“Particularly at a time when there is an intense public focus on the question of whether there is systemic race discrimination within police departments nationwide, there is understandably significant public interest in the present case, as Plaintiffs are effectively alleging systemic racism within the police department serving a majority-minority county of close to one million residents located adjacent to the nation’s capital,” the judge wrote.
The county and the plaintiffs, all current or former Prince George’s police officers and members of the United Black Police Officers Association (UBPOA) and the Hispanic National Law Enforcement Association (HNLEA), have 10 days to collaborate on filing an unredacted version of the records.
The county said in a statement that it will cooperate fully with the judge’s order and will “continue to vigorously defend the employment practices of the Prince George’s County Police Department.”
“ The release of the reports from both sides, and other files, will make it clear that the Prince George’s County Police Department did not engage in discriminatory behavior,” county attorney Rhonda Weaver said.
The officers, who filed a discrimination lawsuit against the county two years ago, have been arguing since the summer that a report and its supplemental materials — written by a former Los Angeles deputy sheriff who was hired by the officers to analyze demographic, disciplinary and use-of-force data — should not be redacted. It was initially filed with the court under seal by request of the county in mid-June, the same day former police chief Hank Stawinski announced his resignation.
The report cites specific examples from civilian complaints, department emails and internal affairs data to demonstrate what the officers in the lawsuit assert is a pattern of discrimination and retaliation based on race.
Attorneys for the county have said the report should be kept from the public eye — arguing that police personnel files, including disciplinary histories, are protected under Maryland public record statutes.
The officers filed a motion to unseal the report, which was joined by community groups calling for transparency and reform, a news organization and, in a rare move, both the Prince George’s state’s attorney and top public defender.
Chuang heard arguments from all parties on Jan. 29, and ruled in favor of mostly unsealing the report in a lengthy decision filed in court Wednesday.
The ruling comes at a time of change in the county, as the department prepares to implement 46 police reforms recently proposed by a work group and approved by the county executive — without a permanent police chief. After eight months with an interim chief, the county executive is expected to announce her new hire soon.
The group found disparities within the department’s hiring and recruiting practices, though the county executive said at a recent news conference that the work group’s report and the pending lawsuit are separate issues.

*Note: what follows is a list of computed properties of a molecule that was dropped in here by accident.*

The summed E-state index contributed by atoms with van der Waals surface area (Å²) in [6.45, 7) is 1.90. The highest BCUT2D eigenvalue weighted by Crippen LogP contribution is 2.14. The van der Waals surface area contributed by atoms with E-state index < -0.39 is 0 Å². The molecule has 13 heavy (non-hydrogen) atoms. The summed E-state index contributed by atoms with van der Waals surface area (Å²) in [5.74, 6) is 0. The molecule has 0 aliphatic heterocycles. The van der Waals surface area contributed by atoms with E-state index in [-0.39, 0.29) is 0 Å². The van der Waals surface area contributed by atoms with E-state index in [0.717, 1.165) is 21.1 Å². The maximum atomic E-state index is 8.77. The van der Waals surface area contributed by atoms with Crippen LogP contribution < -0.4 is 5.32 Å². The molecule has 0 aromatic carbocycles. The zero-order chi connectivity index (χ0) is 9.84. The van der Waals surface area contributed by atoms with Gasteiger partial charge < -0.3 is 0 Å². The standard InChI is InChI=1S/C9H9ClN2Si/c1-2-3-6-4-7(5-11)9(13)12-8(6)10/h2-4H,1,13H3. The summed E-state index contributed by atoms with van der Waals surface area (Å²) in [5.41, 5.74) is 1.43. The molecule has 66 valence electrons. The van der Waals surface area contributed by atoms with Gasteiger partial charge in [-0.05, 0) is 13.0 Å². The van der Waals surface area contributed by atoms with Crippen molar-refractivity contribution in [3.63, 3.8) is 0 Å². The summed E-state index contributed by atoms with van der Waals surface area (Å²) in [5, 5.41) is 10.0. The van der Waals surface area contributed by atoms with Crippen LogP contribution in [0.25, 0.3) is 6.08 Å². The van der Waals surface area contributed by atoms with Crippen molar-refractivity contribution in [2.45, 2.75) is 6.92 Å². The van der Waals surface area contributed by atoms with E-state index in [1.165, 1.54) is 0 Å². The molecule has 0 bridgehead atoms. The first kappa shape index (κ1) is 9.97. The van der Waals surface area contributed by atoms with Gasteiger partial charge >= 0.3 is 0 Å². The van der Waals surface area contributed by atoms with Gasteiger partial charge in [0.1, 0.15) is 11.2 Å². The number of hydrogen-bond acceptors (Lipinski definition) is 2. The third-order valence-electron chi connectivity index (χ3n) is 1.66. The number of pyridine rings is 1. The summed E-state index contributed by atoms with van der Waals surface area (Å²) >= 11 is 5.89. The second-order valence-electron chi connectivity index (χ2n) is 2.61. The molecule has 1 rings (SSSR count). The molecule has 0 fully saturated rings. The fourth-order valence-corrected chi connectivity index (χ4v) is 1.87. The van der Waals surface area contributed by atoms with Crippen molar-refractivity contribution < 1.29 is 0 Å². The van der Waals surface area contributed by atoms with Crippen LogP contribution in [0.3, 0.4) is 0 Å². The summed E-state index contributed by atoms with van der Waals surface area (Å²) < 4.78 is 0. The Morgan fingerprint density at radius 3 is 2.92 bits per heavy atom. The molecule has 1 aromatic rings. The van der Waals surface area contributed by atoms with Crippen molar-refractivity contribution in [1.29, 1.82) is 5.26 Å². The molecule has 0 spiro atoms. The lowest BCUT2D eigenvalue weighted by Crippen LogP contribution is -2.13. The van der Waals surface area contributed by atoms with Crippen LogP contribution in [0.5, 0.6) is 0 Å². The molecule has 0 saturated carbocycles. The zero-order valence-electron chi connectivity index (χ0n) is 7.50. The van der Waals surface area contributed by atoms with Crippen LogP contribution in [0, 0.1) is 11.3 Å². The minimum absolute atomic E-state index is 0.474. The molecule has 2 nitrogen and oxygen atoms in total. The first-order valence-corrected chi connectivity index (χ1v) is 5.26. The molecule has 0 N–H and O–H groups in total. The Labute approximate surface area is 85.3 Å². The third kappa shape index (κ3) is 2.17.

The judge will allow some details to remain under seal, including the personal contact information of individuals named in the report and the names of officers, victims and witnesses listed in internal affairs investigations but who are not named in the amended complaint. However, the details of those investigations and the allegations of wrongdoing will be unredacted.
Chuang also ruled that the state’s attorney’s office shall be granted unfettered access to the report — including the information that will remain redacted for the public.
The state’s attorney’s office sought access to the report, saying prosecutors need to ensure their police witnesses are not among those accused of racism or wrongdoing. The public defender’s officer also sought the material, saying it needs to be aware of misconduct allegations against police officers testifying against their clients.
During their arguments in January before Chuang, the state’s attorney’s office said that the county and police department had denied their request to see the unredacted report — citing the pending court case.
In his ruling Wednesday, the judge called that argument from the county “a gross mischaracterization of this Court’s order” and one that is “wrong and arguably disingenuous.”
The county attorney said in her statement that the judge’s order provides “important guidance as to what information could and could not be released” under Maryland state statute.
Dennis Corkery, an attorney with the Washington Lawyers’ Committee for Civil Rights and Urban Affairs and one of the lawyers for the officers, said they are pleased with the judge’s ruling and feel the decision to unseal the report validates “the concerns we are raising, that racist policing in Prince George’s County is a matter of public importance.”
“We hope that this can inspire more transparency in the police department,” Corkery said.
Chuang wrote that the decision in favor of unsealing the report was informed by the First Amendment, common law and a compelling public interest in the case — particularly because it involved a government agency.
“The public cannot make well-informed judgments on the propriety of positions taken by the [Prince George’s County Police Department] in this litigation, particularly its decision to seek exclusion of numerous instances of alleged discrimination, without access to the underlying information on the incidents in question,” the judge wrote.